The blood pressure cuff is one of those devices trauma professionals don’t give a second thought to. Old timers like me remember using the cuff with a sphygmomanometer and stethoscope to get manual blood pressures. I’ve had to do this twice in recent months on airplanes, and I had forgotten how much work this is.
But technology makes things easier for us. Now you just slap a cuff on the arm (or wrist), push a button, and voila! You’ve got the pressure.
But have you stopped to think about how this actually works? Why don’t we need the stethoscope any more? Here’s the scoop:
When you take a manual blood pressure, the cuff is inflated until a pulse can no longer be auscultated with the stethoscope. The pressure is slowly released using a little thumb wheel while listening for the pulse again. The pressure at which it is first audible is the systolic, and the pressure at which it softens and fades away is the diastolic.
The automatic blood pressure device consists of a cuff, tubing that connects it to the monitor, a pressure transducer in line with the tubing, a mini air pump, and a small computer. The transducer replaces the analog pressure gauge, and the pump and computer replace the human.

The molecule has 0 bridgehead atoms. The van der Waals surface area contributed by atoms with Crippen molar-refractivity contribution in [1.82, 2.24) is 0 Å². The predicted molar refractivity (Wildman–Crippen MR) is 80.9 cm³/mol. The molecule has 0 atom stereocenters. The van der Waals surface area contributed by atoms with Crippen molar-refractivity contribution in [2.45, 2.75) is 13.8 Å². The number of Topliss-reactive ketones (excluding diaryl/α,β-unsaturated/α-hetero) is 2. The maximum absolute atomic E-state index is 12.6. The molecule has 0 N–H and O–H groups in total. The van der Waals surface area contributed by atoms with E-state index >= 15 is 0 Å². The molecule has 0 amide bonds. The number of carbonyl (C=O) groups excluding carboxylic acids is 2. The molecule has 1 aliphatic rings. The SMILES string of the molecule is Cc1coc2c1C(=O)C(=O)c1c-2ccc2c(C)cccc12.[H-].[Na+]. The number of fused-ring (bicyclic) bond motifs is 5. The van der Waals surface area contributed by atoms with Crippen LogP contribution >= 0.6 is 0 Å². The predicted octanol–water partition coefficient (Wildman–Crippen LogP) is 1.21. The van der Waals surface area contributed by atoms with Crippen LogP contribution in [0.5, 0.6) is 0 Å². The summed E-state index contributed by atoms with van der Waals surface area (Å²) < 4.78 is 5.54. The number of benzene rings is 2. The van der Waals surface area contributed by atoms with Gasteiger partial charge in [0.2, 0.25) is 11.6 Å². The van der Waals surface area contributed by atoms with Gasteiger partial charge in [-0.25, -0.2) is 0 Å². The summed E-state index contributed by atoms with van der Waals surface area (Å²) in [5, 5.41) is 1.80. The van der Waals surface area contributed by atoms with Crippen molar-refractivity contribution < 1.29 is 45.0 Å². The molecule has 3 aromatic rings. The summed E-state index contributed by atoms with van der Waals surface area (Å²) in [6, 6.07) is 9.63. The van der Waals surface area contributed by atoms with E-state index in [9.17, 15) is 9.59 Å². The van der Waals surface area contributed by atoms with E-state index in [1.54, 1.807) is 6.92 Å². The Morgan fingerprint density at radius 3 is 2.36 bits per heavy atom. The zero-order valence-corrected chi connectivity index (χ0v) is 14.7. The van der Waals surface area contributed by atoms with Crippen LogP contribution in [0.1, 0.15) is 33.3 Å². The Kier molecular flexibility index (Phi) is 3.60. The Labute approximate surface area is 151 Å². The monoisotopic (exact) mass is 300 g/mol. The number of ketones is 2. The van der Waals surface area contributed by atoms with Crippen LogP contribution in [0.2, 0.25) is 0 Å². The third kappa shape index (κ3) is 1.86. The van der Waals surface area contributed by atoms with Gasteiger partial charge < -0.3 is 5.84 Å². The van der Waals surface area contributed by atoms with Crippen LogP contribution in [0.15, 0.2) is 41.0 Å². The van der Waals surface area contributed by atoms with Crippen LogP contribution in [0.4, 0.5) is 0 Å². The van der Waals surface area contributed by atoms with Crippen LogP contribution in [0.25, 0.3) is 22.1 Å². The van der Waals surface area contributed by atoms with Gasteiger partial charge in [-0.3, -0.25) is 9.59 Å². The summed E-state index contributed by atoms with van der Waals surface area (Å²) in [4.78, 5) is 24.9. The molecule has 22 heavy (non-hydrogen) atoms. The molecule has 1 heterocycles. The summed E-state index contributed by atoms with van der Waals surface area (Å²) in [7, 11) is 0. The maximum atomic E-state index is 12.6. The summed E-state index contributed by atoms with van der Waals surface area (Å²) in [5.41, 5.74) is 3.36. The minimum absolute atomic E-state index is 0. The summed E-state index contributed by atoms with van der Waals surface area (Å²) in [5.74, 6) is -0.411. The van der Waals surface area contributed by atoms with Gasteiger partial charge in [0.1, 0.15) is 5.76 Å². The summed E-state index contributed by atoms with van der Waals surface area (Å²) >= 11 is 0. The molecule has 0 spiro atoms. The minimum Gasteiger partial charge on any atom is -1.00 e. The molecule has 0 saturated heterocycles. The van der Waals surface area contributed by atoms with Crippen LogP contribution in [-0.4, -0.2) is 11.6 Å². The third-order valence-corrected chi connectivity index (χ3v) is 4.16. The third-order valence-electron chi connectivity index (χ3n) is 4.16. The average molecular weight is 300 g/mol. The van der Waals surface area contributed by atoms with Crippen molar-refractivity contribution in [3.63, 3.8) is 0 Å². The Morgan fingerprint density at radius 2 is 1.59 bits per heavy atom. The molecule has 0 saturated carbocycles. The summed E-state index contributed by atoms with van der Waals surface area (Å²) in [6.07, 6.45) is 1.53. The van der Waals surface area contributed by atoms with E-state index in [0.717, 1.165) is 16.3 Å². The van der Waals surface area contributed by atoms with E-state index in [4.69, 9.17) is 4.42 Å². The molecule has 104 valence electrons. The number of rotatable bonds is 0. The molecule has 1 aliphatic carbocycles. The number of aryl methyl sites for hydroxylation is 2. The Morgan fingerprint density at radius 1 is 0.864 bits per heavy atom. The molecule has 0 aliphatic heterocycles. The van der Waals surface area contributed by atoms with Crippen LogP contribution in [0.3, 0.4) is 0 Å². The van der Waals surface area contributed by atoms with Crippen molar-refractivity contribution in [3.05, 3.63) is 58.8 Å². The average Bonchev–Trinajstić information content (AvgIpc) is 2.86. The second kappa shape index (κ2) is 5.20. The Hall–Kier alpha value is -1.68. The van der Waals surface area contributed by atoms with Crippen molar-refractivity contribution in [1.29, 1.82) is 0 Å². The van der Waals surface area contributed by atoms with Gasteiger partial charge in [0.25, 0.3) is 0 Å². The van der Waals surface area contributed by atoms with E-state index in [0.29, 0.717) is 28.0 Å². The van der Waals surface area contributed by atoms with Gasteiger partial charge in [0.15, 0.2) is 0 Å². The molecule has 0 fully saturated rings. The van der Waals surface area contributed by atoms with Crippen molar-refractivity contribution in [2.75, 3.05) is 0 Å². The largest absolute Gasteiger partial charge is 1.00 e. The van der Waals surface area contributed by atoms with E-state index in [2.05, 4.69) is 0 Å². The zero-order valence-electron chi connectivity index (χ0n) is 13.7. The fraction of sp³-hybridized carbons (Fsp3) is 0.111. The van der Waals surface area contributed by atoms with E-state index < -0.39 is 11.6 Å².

The transducer can “see” through the tubing and into the cuff. It is very sensitive to pressure and pressure changes. The computer directs the pump to inflate to about 20 torr above the point where pulsations in the air column cease. It then releases the pressure at about 4 torr per second, “feeling” for air column vibrations to start. When this occurs, the systolic pressure is recorded. Deflation continues until the vibrations stop, representing the diastolic pressure. Each manufacturer uses its own algorithm for this, adding or subtracting a few torr to obtain the most accurate reading for their particular device.
Piece of cake! But here’s the question: is it accurate? In my next post, I’ll write about how the automated cuff compares to an indwelling arterial line.